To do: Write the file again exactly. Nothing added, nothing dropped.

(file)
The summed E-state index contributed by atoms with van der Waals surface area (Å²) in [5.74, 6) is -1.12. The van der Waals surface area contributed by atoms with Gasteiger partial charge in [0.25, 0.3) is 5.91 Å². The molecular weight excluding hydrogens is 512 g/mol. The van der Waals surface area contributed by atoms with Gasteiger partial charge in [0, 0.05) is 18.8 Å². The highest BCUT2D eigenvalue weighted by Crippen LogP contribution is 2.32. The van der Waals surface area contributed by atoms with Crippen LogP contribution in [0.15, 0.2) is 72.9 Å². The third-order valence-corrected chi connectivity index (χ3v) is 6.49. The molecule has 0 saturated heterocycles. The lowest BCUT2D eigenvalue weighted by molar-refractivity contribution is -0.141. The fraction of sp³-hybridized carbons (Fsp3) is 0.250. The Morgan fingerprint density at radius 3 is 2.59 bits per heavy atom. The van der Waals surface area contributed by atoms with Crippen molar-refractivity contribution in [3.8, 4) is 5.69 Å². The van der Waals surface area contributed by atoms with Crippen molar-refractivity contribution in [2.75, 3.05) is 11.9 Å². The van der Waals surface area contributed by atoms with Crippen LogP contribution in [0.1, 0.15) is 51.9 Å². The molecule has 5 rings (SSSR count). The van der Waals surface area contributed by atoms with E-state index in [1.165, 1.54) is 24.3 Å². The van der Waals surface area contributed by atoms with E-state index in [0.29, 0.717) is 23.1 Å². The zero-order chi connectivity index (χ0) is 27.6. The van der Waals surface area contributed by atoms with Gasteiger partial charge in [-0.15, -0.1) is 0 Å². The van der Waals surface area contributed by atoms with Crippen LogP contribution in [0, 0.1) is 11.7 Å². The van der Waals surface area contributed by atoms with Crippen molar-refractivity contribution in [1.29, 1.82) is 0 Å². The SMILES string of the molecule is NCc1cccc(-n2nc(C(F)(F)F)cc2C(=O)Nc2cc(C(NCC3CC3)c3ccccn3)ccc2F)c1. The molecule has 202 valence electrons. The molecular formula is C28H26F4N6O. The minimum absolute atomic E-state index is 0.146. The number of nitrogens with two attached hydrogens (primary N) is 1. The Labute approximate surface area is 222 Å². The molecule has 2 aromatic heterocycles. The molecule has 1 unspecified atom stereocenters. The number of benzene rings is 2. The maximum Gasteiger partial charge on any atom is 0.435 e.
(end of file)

The summed E-state index contributed by atoms with van der Waals surface area (Å²) in [5.74, 6) is -1.12. The van der Waals surface area contributed by atoms with Gasteiger partial charge in [0.25, 0.3) is 5.91 Å². The molecular weight excluding hydrogens is 512 g/mol. The van der Waals surface area contributed by atoms with Gasteiger partial charge in [0, 0.05) is 18.8 Å². The highest BCUT2D eigenvalue weighted by Crippen LogP contribution is 2.32. The van der Waals surface area contributed by atoms with Crippen LogP contribution in [0.15, 0.2) is 72.9 Å². The third-order valence-corrected chi connectivity index (χ3v) is 6.49. The molecule has 0 saturated heterocycles. The lowest BCUT2D eigenvalue weighted by molar-refractivity contribution is -0.141. The fraction of sp³-hybridized carbons (Fsp3) is 0.250. The Morgan fingerprint density at radius 3 is 2.59 bits per heavy atom. The van der Waals surface area contributed by atoms with Crippen molar-refractivity contribution in [3.8, 4) is 5.69 Å². The van der Waals surface area contributed by atoms with Crippen molar-refractivity contribution in [2.75, 3.05) is 11.9 Å². The van der Waals surface area contributed by atoms with Crippen LogP contribution in [0.1, 0.15) is 51.9 Å². The molecule has 5 rings (SSSR count). The van der Waals surface area contributed by atoms with E-state index in [1.165, 1.54) is 24.3 Å². The van der Waals surface area contributed by atoms with E-state index in [0.29, 0.717) is 23.1 Å². The zero-order chi connectivity index (χ0) is 27.6. The van der Waals surface area contributed by atoms with Gasteiger partial charge in [-0.15, -0.1) is 0 Å². The van der Waals surface area contributed by atoms with Crippen LogP contribution in [0, 0.1) is 11.7 Å². The van der Waals surface area contributed by atoms with Crippen molar-refractivity contribution in [1.29, 1.82) is 0 Å². The SMILES string of the molecule is NCc1cccc(-n2nc(C(F)(F)F)cc2C(=O)Nc2cc(C(NCC3CC3)c3ccccn3)ccc2F)c1. The molecule has 202 valence electrons. The molecular formula is C28H26F4N6O. The minimum absolute atomic E-state index is 0.146. The number of nitrogens with two attached hydrogens (primary N) is 1. The Labute approximate surface area is 222 Å². The molecule has 2 aromatic heterocycles. The molecule has 1 unspecified atom stereocenters. The number of benzene rings is 2. The maximum Gasteiger partial charge on any atom is 0.435 e.